Why do some geysers erupt regularly?

Question from Davood Ahmed

Each geyser sits atop a unique network of cavities and fractures within a rock, and it is unclear what differentiates regularly erupting ones. Geysers require a rare combination of geothermal heat, abundant groundwater and interconnected chambers inside rock where water and steam can collect. 

Side chambers in the rock trap pockets of steam at depth, which bubble up, heating the water above. Although the water at depth reaches 100 degrees Celsius, the weight of the water above initially prevents it from boiling. Then the surface water starts to boil, relieving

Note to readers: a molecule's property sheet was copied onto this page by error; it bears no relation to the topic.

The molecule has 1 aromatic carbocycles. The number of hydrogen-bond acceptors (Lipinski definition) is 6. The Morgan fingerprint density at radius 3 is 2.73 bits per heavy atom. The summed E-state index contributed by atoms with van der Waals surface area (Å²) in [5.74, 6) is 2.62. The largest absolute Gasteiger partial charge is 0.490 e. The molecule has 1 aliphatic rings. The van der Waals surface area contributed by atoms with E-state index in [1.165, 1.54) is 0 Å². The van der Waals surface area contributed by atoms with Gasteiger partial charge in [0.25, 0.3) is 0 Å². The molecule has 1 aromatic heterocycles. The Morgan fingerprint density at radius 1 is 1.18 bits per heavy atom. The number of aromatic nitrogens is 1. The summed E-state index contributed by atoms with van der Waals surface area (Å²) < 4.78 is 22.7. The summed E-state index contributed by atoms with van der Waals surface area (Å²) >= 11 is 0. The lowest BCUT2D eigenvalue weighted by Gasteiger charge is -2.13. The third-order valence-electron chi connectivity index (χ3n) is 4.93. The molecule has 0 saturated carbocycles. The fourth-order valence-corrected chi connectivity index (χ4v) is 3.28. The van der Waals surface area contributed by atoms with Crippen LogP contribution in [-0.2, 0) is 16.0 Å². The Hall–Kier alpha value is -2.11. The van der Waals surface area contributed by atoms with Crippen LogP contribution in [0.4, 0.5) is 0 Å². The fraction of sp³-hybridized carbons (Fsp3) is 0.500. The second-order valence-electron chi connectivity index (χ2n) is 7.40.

the pressure and allowing the water below to boil abruptly, triggering a violent eruption.

Answered by Alexandra Franklin-Cheung  for Brain Dump in How It Works issue 109.

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